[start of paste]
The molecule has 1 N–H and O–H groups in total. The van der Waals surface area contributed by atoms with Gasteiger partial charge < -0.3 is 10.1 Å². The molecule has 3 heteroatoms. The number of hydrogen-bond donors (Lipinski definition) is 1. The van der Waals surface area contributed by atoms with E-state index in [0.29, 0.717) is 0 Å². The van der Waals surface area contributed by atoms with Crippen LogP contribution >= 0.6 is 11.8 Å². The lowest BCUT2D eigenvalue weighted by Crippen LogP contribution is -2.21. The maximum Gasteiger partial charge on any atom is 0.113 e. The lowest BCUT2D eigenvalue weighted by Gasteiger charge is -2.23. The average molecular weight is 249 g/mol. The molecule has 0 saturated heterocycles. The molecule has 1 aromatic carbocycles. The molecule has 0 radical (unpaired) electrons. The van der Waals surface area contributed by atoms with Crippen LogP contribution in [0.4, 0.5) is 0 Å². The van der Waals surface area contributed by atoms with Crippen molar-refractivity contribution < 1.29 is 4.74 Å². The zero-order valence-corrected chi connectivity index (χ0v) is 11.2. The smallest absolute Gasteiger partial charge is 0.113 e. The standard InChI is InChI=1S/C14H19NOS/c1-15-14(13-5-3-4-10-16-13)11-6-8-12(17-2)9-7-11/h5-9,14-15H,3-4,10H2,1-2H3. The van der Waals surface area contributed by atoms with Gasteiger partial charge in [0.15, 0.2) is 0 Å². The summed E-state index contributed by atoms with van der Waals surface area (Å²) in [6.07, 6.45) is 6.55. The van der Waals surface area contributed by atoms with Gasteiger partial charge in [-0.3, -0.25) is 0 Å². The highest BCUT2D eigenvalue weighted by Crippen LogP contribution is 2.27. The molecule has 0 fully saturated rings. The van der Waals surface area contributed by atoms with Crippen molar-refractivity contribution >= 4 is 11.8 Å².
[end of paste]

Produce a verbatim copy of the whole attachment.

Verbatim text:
The molecule has 1 N–H and O–H groups in total. The van der Waals surface area contributed by atoms with Gasteiger partial charge < -0.3 is 10.1 Å². The molecule has 3 heteroatoms. The number of hydrogen-bond donors (Lipinski definition) is 1. The van der Waals surface area contributed by atoms with E-state index in [0.29, 0.717) is 0 Å². The van der Waals surface area contributed by atoms with Crippen LogP contribution >= 0.6 is 11.8 Å². The lowest BCUT2D eigenvalue weighted by Crippen LogP contribution is -2.21. The maximum Gasteiger partial charge on any atom is 0.113 e. The lowest BCUT2D eigenvalue weighted by Gasteiger charge is -2.23. The average molecular weight is 249 g/mol. The molecule has 0 saturated heterocycles. The molecule has 1 aromatic carbocycles. The molecule has 0 radical (unpaired) electrons. The van der Waals surface area contributed by atoms with Crippen LogP contribution in [0.4, 0.5) is 0 Å². The van der Waals surface area contributed by atoms with Crippen molar-refractivity contribution < 1.29 is 4.74 Å². The zero-order valence-corrected chi connectivity index (χ0v) is 11.2. The smallest absolute Gasteiger partial charge is 0.113 e. The standard InChI is InChI=1S/C14H19NOS/c1-15-14(13-5-3-4-10-16-13)11-6-8-12(17-2)9-7-11/h5-9,14-15H,3-4,10H2,1-2H3. The van der Waals surface area contributed by atoms with Gasteiger partial charge in [0.15, 0.2) is 0 Å². The summed E-state index contributed by atoms with van der Waals surface area (Å²) in [6.07, 6.45) is 6.55. The van der Waals surface area contributed by atoms with Gasteiger partial charge in [-0.3, -0.25) is 0 Å². The highest BCUT2D eigenvalue weighted by Crippen LogP contribution is 2.27. The molecule has 0 fully saturated rings. The van der Waals surface area contributed by atoms with Crippen molar-refractivity contribution >= 4 is 11.8 Å².